A relief is a sculptural technique where the sculpted elements remain attached to a solid background of the same material. The term relief is from the Latin verb "relevo," to raise. To create a sculpture in relief is to give the impression that the sculpted material has been raised above the background plane.
Reliefs are traditionally classified according to the height of the figures’ projection or depth from the background:
- Bas-Relief (Low Relief): In bas-relief, the figures and elements remain close to the background, which is usually flat. They project only slightly from this background, creating a subtle three-dimensional effect. Bas-relief is often used on coins and on friezes in architecture.
- Haut-Relief (High Relief): In haut-relief, the figures and elements project significantly from the background, often by half or more of their natural depth. High relief is often used in monumental sculpture and in the decorative arts.
- Sunk Relief (Sunken Relief or Incised Relief): In sunk relief, the outlines of figures or elements are carved into the surface, and the figure itself is recessed within these outlines. This style is characteristic of many Egyptian reliefs.
Process of Creating a Relief
Creating a relief sculpture involves either subtractive techniques (like carving) or additive techniques (like modeling or casting), or a combination of the two.
In a subtractive process, the artist starts with a flat surface of material (like a stone slab) and removes material to create the design. The sculptor uses tools such as chisels, mallets, rasps, and files to carve away the surface and bring the design into three dimensions.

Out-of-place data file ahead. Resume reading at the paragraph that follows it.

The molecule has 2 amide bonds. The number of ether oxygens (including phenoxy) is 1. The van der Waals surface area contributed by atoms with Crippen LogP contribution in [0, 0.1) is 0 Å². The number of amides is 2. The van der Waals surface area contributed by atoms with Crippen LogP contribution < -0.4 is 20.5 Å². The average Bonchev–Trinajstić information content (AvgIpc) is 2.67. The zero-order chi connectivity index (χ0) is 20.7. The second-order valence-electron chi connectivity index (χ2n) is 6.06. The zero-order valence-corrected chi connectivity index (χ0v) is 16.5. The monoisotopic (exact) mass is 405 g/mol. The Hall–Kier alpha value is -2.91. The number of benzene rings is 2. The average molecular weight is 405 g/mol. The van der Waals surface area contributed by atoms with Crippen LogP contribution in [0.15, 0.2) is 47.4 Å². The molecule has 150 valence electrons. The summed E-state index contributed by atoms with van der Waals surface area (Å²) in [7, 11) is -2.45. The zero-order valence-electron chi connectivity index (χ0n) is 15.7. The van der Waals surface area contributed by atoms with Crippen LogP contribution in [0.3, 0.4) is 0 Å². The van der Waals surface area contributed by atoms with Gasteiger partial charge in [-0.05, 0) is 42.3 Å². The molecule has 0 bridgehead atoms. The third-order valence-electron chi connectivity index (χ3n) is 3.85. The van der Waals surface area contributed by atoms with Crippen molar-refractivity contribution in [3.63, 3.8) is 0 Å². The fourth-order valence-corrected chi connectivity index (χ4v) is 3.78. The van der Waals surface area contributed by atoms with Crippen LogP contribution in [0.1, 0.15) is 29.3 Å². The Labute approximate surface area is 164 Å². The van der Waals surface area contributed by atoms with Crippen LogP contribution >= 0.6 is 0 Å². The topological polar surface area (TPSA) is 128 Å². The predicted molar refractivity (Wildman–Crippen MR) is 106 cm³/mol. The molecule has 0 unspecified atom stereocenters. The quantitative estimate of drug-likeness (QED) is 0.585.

In the additive process, the artist adds material to the surface. This method is commonly used in materials like clay, wax, or plaster. After the design is modeled in these soft materials, it can be cast in a more durable material, like bronze or concrete.
Historical and Modern Use
Relief is among the oldest forms of artistic expression, evidenced by prehistoric cave carvings. It was extensively used in the art of Ancient Egypt, Assyria, and other early civilizations. It continued to be popular in the art of the Classical, Medieval, Renaissance, and Modern periods.
In contemporary art, relief techniques are used in a variety of contexts. They're common in public art, commemorative and memorial sculptures, architectural decorations, and coin design. They're also used in industrial applications, such as the pattern design of certain types of tires.
In conclusion, relief is a versatile and enduring sculptural technique, offering a distinctive blend of two and three dimensions. It allows the viewer to engage with the work from a single vantage point, making it particularly suitable for incorporating into architecture and other functional objects.